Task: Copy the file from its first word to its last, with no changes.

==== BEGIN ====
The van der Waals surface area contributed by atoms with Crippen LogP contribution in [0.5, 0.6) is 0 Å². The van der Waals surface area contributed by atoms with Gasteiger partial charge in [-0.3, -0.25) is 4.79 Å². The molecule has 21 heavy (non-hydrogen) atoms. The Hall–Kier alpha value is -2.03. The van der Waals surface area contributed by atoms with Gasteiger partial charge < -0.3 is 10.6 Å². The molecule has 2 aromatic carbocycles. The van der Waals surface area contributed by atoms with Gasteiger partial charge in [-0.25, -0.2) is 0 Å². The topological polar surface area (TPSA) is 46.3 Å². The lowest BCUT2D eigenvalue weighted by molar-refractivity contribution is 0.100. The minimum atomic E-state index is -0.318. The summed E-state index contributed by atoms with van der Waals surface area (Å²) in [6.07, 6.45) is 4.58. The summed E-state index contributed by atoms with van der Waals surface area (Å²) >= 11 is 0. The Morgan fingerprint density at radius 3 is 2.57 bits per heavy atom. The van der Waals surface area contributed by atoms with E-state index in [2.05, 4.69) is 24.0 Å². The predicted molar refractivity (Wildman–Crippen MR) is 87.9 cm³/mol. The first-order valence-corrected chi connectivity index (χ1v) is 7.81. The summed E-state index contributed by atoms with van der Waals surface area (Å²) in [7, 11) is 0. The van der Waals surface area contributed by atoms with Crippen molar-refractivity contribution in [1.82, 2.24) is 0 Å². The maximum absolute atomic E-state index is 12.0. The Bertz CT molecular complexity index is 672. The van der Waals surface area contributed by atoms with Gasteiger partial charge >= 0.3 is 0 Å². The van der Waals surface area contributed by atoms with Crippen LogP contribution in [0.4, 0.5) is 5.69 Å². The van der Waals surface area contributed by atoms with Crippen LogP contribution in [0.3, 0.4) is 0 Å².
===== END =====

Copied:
The van der Waals surface area contributed by atoms with Crippen LogP contribution in [0.5, 0.6) is 0 Å². The van der Waals surface area contributed by atoms with Gasteiger partial charge in [-0.3, -0.25) is 4.79 Å². The molecule has 21 heavy (non-hydrogen) atoms. The Hall–Kier alpha value is -2.03. The van der Waals surface area contributed by atoms with Gasteiger partial charge < -0.3 is 10.6 Å². The molecule has 2 aromatic carbocycles. The van der Waals surface area contributed by atoms with Gasteiger partial charge in [-0.25, -0.2) is 0 Å². The topological polar surface area (TPSA) is 46.3 Å². The lowest BCUT2D eigenvalue weighted by molar-refractivity contribution is 0.100. The minimum atomic E-state index is -0.318. The summed E-state index contributed by atoms with van der Waals surface area (Å²) in [6.07, 6.45) is 4.58. The summed E-state index contributed by atoms with van der Waals surface area (Å²) >= 11 is 0. The Morgan fingerprint density at radius 3 is 2.57 bits per heavy atom. The van der Waals surface area contributed by atoms with E-state index in [2.05, 4.69) is 24.0 Å². The predicted molar refractivity (Wildman–Crippen MR) is 87.9 cm³/mol. The first-order valence-corrected chi connectivity index (χ1v) is 7.81. The summed E-state index contributed by atoms with van der Waals surface area (Å²) in [7, 11) is 0. The van der Waals surface area contributed by atoms with Crippen molar-refractivity contribution in [1.82, 2.24) is 0 Å². The maximum absolute atomic E-state index is 12.0. The Bertz CT molecular complexity index is 672. The van der Waals surface area contributed by atoms with Gasteiger partial charge >= 0.3 is 0 Å². The van der Waals surface area contributed by atoms with Crippen LogP contribution in [0.4, 0.5) is 5.69 Å². The van der Waals surface area contributed by atoms with Crippen LogP contribution in [0.3, 0.4) is 0 Å².